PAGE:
A number of television guest roles followed until Lewis started his fruitful affiliation with Clint Eastwood. As a strong member of the Eastwood stock company, he made his debut as small town crook Stacey Bridges in the director-actor’s Western-drama High Plains Drifter (1973), which he continued with performances in Eastwood’s later movies such as the Michael Cimino-helmed Thunderbolt and Lightfoot (1974, portrayed a sympathetic thief), director James Fargo’s Every Which Way But Loose (1978), director Buddy Van Horn’s Any Which Way You Can (1980), Broncho Billy (1980, as a henpecked husband), Pink Cadillac (1989, again directed by Van Horn) and Midnight in the Garden of Good and Evil (1997, the eccentric, bee-loving juror Luther Driggers).
Meanwhile, Lewis took part in numerous other projects. He was cast as criminal Harry Pierpont in John Milius’ Dillinger (1973), appeared opposite Robert Redford in The Great Waldo Pepper (1975), portrayed the parade president in Michael Ritchie’s Smile (1975), reunited with the ‘Dillinger’ director Milius for the Sean Connery vehicle The Wind and The Lion (1975), played Hard Case Williams in the comedy Lust in the Dust (1985), teamed up with director-actor Mel Gibson in the touching and awe-inspiring drama Man Without a Face (1993) and appeared as a banker in the Academy award nominee Maverick (1994, starred Mel Gibson and Jodie Foster). On television, the prolific actor enjoyed success as bartender Earl Tucker in the short-lived sitcom “Flo” (1980), from which he earned a Golden Globe nomination for Best Supporting Actor in a Series, Mini-Series or Motion Picture Made for TV. He was also nominated for a CableACE for Best Actor in a Dramatic Series after playing Frank in the 1984 series “Maximum Security,” costarring Robert Desiderio. Other works include making his miniseries debut in 1975’s “Attack on Terror: The FBI Versus the Ku Klux Klan,” appearing as Barney Broomick in the short-lived revival “Bret Maverick” (1981), as well as assuming roles in TV Westerns like Desperado: The Outlaw Wars (1989, NBC), Gunsmoke: The Last Apache (1990, CBS) and The Gambler V: Playing For Keeps (1994, CBS).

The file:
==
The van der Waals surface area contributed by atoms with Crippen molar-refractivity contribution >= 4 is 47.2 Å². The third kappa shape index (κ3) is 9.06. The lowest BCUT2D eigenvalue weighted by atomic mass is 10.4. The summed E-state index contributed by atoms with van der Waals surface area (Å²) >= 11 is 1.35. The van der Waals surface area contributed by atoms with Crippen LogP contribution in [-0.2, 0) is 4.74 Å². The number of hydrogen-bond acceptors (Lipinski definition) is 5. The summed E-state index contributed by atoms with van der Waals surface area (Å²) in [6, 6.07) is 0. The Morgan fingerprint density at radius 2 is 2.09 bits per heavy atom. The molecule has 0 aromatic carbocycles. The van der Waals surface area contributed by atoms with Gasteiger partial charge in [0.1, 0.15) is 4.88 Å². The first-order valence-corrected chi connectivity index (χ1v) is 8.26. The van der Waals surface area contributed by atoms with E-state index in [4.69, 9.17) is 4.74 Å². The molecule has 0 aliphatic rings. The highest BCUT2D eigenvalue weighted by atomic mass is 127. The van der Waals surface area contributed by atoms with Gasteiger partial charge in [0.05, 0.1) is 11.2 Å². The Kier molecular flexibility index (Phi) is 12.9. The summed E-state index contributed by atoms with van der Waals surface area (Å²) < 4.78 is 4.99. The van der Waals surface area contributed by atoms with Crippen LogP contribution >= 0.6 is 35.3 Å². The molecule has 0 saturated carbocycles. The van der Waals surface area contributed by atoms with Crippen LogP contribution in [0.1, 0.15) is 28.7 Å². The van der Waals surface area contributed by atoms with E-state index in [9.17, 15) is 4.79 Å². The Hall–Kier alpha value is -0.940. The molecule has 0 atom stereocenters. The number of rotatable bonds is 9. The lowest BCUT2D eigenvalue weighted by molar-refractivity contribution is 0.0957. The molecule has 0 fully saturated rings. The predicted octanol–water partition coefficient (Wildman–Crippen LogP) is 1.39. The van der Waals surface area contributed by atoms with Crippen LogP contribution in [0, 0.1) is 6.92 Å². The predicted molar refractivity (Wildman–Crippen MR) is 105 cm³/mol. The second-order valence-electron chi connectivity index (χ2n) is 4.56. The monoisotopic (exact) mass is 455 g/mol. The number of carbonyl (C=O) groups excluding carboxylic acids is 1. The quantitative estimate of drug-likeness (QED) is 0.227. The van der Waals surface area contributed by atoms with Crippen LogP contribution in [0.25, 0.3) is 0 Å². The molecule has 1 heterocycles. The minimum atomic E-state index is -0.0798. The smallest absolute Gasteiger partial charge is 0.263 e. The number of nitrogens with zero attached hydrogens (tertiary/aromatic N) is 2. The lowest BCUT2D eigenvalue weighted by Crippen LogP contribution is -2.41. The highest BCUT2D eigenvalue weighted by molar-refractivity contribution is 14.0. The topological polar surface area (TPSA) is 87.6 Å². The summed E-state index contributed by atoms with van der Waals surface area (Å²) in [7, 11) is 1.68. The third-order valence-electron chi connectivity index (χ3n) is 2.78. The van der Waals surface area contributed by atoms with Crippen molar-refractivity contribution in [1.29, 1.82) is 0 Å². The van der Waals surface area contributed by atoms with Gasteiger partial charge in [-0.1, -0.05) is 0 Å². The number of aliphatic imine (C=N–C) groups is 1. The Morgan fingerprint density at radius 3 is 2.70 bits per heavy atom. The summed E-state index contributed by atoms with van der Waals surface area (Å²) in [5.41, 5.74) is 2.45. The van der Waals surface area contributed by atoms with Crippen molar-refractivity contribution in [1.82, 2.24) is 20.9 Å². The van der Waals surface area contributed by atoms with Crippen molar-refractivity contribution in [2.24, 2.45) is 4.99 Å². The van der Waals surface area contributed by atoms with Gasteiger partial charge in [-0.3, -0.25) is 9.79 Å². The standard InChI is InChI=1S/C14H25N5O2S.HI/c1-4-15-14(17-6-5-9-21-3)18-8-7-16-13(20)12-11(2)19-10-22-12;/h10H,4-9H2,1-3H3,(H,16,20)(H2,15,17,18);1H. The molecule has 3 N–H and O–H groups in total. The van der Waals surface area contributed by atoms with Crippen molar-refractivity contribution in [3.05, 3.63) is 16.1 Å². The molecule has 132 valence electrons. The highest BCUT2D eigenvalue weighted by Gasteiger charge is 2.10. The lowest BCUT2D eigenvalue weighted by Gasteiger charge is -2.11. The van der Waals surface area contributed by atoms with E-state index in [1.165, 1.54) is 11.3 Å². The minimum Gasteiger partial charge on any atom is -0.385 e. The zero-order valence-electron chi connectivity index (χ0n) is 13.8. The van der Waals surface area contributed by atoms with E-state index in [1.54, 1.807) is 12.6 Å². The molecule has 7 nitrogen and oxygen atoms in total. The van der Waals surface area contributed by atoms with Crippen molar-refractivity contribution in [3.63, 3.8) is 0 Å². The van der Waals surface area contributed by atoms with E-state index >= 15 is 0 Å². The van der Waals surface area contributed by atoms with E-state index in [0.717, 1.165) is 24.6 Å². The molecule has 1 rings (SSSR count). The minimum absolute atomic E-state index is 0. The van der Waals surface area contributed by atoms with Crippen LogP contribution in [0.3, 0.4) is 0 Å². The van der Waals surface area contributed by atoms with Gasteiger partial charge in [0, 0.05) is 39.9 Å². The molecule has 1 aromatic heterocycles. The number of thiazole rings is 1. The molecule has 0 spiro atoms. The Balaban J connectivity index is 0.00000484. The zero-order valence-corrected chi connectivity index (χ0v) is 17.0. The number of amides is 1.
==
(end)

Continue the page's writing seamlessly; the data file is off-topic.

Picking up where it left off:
In the new millennium, the renowned character actor kept himself busy by working in movies like The Way of the Gun (2000), Sunstorm (2001), A Light in the Darkness (2002), The New Guy (2002), Mind Games (2003), John Grisham’s A Painted House (2003, TV), My Life with Men (2003, TV), Blueberry (2004), Plainsong (2004, TV), Formosa (2005), Down in the Valley (2005), The Fallen Ones (2005, TV) and Voodoo Moon (2005). He, however, is probably best remembered as Roy Sullivan in the Rob Zombie-helmed horror The Devil’s Rejects (2005) and the Old Man in Old Man Music (2005), a 22-minute short directed and written by Scott Slone. For his effort in the latter film, he picked up a Best Actor award at the 2006 California Independent Film Festival. In addition, Lewis made many guest appearances and was seen in “Pensacola: Wings of Gold” (2000), “The Guardian” (2003), “Odyssey 5” (2002-2003), “Dawson’s Creek” (2003), “Nip/Tuck” (2003) and “Law & Order: Criminal Intent” (2004).
Recently, Lewis could be seen playing Hank in Wild Hearts (2006, TV), Keeler in Fingerprints (2006), Harold in the zombie film Wicked Little Things (2006) and Felton Jones in Cold Ones (2007, starred C. Thomas Howell and Duane Whitaker). As for upcoming projects, he will play Lewis in Chinaman’s Chance (2007), support Mila Kunis and Ben Gourley in the comedy Moving McAllister (2007), costar with Eric Roberts in the action The Butcher (2007) and star as Major Sullivan in Retreat. Additionally, he will provide the voice of Lenny in the animated movie The Haunted World of El Superbeasto (2007), opposite Danny Trejo as Rico, Paul Giamatti as Dr. Satan and Sheri Moon as Susie-X.
- California Independent Film Festival: Slate, Best Actor, Old Man Music, 2006